The largest share of it supports instruction, classroom programs

By Dave Fidlin

Correspondent

With minimal discussion and a quick overview, Whitewater Unified school officials have set in motion the district’s 2021-22 school year budget, which clocks in at $35.8 million.

Business Manager Matthew Sylvester-Knudtson combed through the district’s tentative spending plan at the board’s regular business meeting Aug. 23. A public hearing also was held, and no residents spoke for against the plans as presented.

“In October, there will be a revised budget presentation, at which point the levy is certified,” Sylvester-Knutson said. “That is when things are finalized.”

Pending details that will crystallize this year’s budget include a district-wide student enrollment tally that will be taken Sept. 17 (the third Friday of the month) and reported to the Wisconsin Department of Instruction to determine how much the state will contribute financially to WUSD this school year.

Other information that could sway final budget figures includes final open enrollment counts, based on students attending from outside the district, and finalized property valuations, which will be reported to the district in about a month.

While the figure is subject to change as further details emerge in the coming months, the district is proposing a $17.76 million property tax levy as a key revenue source for this year’s budget.

Estimated property values across the district’s footprint stand at $1.6 billion, Sylvester-Knudtson said, equating to an estimated taxpayer contribution of $11.10 per $1,000 of equalized property value.

The lion’s share of the district’s overall budget – the general fund – fortifies day-to-day instruction and programs within the classroom. At $29.4 million, the fund comprises 82.3 percent of the overall budget.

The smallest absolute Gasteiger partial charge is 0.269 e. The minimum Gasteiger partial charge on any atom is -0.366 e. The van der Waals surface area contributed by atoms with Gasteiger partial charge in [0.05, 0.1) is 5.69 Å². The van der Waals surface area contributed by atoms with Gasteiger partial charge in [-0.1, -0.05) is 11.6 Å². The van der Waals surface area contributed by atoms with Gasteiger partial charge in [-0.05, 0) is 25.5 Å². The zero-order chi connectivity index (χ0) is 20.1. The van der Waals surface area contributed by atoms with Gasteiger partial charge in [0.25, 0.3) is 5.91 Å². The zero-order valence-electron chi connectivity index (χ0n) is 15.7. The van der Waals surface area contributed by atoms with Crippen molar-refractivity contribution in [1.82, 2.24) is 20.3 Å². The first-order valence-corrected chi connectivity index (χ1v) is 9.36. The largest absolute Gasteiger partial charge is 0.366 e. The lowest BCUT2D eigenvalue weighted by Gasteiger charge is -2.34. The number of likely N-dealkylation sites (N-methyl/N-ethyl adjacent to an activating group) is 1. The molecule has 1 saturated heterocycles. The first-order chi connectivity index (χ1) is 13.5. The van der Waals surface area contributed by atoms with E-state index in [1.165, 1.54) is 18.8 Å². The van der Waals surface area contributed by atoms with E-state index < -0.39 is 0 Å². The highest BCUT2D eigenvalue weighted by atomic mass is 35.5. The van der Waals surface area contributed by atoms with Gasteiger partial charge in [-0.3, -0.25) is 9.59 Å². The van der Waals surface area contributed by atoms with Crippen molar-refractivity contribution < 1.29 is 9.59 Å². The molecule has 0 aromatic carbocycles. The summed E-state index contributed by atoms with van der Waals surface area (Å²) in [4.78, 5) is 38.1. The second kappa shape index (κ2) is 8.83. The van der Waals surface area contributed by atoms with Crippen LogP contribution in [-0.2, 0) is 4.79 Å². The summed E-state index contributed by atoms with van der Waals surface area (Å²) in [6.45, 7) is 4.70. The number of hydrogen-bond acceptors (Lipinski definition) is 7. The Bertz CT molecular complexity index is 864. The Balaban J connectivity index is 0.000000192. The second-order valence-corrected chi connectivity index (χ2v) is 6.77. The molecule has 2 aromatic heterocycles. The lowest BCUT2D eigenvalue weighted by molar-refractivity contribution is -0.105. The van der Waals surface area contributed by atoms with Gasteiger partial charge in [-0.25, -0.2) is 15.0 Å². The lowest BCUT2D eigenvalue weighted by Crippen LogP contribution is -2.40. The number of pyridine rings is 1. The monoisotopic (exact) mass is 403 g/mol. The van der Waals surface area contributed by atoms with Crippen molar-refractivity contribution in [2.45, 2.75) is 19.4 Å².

Also in the mix are six additional funds, each serving distinct purposes. Referendum-related debt, for example, totals $3.3 million, and non-referendum debt is $534,778.

The district also has in place its capital expansion fund of $1.15 million, which this year is focused on the turf athletic field improvements. The balance of the funds are earmarked for other capital improvement projects, food service and the community service fund that benefits programs for the broader community.

During his budget presentation, Sylvester-Knudtson highlighted the programs planned for this year’s community service fund, which is also known more formally as Fund 80.

The sliver of the district’s overall budget will fortify six different community programs geared toward residents of varying ages.

The list of offerings includes an adult ESL program, after-school strings, athletic programs for middle schoolers, volunteer coordinators and family and community engagement activities. Also in the mix is the Whitewater Aquatic and Fitness Center, which WUSD operates jointly with the city.

According to Sylvester-Knudtson’s figures, the district’s $5.3 million fund balance – a portion of the budget set aside for reserve cash – is 17.99 percent of the general fund. Last year, district officials added $81,000 to the fund balance.

Once the WUSD School Board adopts the budget and certifies the levy in late October, the dollar figures will be reported to municipal clerks in anticipation of the December tax bills.

 

 
 

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